Ben Langhinrichs

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Genii Weblog

Out of Notes Part 5: To SharePoint

Wed 24 Jul 2013, 12:51 PM

by Ben Langhinrichs
This is the fifth in my series, Out Of Notes (see Part 1 - The ChallengePart 2 - Capsule ViewsPart 3 - ePublish from XPages and  Part 4 - Linked Collections), which shows how the Midas Rich Text LSX can be used to take data out of Notes either temporarily or permanently. In this part, I show how to export an entire database to SharePoint via CSV (comma-separated values), including both rich text fields and all other fields, as well as all attachments and images. This code has been used already by early adopter customers to export many gigabytes of data to SharePoint. In a very short video, I demonstrate how easy this can be with Midas V5. More information and the script used are at 

Note: Accurate closed captions have been provided, and if English is not your first language, you might want to turn on the auto-translate. I also advise turning on HD and watching full screen so the captions show under the video.

Copyright © 2013 Genii Software Ltd.

What has been said:

1055.1. Lance Spellman
(10/24/2013 09:36 AM)


What have your customers done to import this data? Are they using custom .NET programs to work with the CSV file, using Powershell, going through the UI to import?

The issues I see are not with the export, but the proper way to structure the SP side to receive the import. Importing via spreadsheet (with the CSV) creates brand new lists with datatypes sometimes chosen arbitrarily (date fields not recognized as dates and turned to text, etc...). Once a large list is created like this, it is hard to modify (over 5,000 records). Index fields can't be created, filters are hard to setup.

So the preferred scenario is to have an empty list structure defined with indicies prior to importing data when you're talking about large data sets.

Given that, using SP web services and a piece of java code in ND that leverages it, you can get exactly what you want out of Notes with assured datatype translations and either go to a pre-defined list, or even create it via the webservices at runtime.


1055.2. Ben Langhinrichs
(10/24/2013 09:56 AM)

Excellent questions, Lance, and I don't exactly have the answers. I have reached out to a SharePoint person to help me better understand the choices. The customers I have had were not very forthcoming about their side of it, though as I understood it, they were pre-defining the fields and types and then importing to those so that SP would know what types were coming in. I would create a small sample, then they would set up SharePoint to receive those fields, then they could run the full database.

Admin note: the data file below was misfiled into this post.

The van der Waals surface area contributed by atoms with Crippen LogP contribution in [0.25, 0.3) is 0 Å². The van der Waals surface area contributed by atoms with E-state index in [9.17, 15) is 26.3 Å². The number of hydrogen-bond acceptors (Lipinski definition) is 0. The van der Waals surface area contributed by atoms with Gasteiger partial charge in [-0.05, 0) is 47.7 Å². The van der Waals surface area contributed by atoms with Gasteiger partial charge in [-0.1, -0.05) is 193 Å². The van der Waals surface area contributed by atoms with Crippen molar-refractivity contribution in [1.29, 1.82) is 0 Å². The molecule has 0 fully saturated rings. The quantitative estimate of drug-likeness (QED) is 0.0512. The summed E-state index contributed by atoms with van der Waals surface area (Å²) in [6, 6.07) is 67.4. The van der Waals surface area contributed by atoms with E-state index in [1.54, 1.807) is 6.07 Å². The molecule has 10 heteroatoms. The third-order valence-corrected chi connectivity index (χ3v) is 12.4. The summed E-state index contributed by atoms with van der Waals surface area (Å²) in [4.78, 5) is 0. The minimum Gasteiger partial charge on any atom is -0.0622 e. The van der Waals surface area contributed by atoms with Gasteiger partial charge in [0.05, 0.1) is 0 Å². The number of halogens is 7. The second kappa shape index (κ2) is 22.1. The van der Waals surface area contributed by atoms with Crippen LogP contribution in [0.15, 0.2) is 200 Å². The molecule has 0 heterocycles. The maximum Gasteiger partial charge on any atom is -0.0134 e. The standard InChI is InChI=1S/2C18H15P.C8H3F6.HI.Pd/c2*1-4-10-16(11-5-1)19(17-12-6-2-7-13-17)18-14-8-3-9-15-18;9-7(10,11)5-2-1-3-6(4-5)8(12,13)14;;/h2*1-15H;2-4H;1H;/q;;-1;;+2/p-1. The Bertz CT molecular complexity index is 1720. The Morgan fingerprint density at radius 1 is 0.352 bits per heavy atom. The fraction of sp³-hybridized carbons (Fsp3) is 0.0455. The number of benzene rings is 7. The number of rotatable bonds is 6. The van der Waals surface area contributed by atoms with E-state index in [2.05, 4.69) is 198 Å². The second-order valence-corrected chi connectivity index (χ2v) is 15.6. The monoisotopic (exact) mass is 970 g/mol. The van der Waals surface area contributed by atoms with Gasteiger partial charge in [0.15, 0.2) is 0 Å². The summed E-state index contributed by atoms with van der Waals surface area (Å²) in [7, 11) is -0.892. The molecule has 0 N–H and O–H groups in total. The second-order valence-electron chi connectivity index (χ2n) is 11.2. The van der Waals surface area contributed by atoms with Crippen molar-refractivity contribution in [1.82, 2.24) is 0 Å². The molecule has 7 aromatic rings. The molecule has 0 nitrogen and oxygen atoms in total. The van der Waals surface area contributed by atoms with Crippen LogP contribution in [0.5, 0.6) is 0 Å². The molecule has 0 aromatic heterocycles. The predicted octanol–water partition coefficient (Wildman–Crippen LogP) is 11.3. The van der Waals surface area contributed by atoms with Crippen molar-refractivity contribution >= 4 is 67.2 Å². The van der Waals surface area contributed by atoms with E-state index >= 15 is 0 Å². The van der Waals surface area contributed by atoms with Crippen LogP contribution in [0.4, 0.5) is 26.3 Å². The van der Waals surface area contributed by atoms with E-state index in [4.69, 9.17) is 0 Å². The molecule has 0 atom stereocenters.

The biggest problems to be solved (why they came to me) were 1) how to ensure that the rich text was rendered with good fidelity and with links/images/etc where they wanted them, and 2) how to import from a Notes document library which could have multiple attachments in one file to a SharePoint document library which would only have one per "file". Midas handles these two scenarios differently, but you won't get the rich text fidelity or flexibility via Java.

Of course, the web services approach is one reason why I added JSON generation to Midas as well, so you can retrieve data that way and still get the fidelity and flexibility.

I'm not entirely sure I understand the gist of your last paragraph, so I'm not sure I addressed it fully. I'd be happy to continue that discussion on-line or off-line.

1055.3. Lance Spellman
(10/24/2013 10:37 AM)

Thanks Ben,

I assumed right away that the Midas involvement was to handle the pesky RT fidelity, since there is no other good way (shameless plug for you)!!!

If you do hear anything about how they then handled the import, I'd be curious :-)

Go Midas!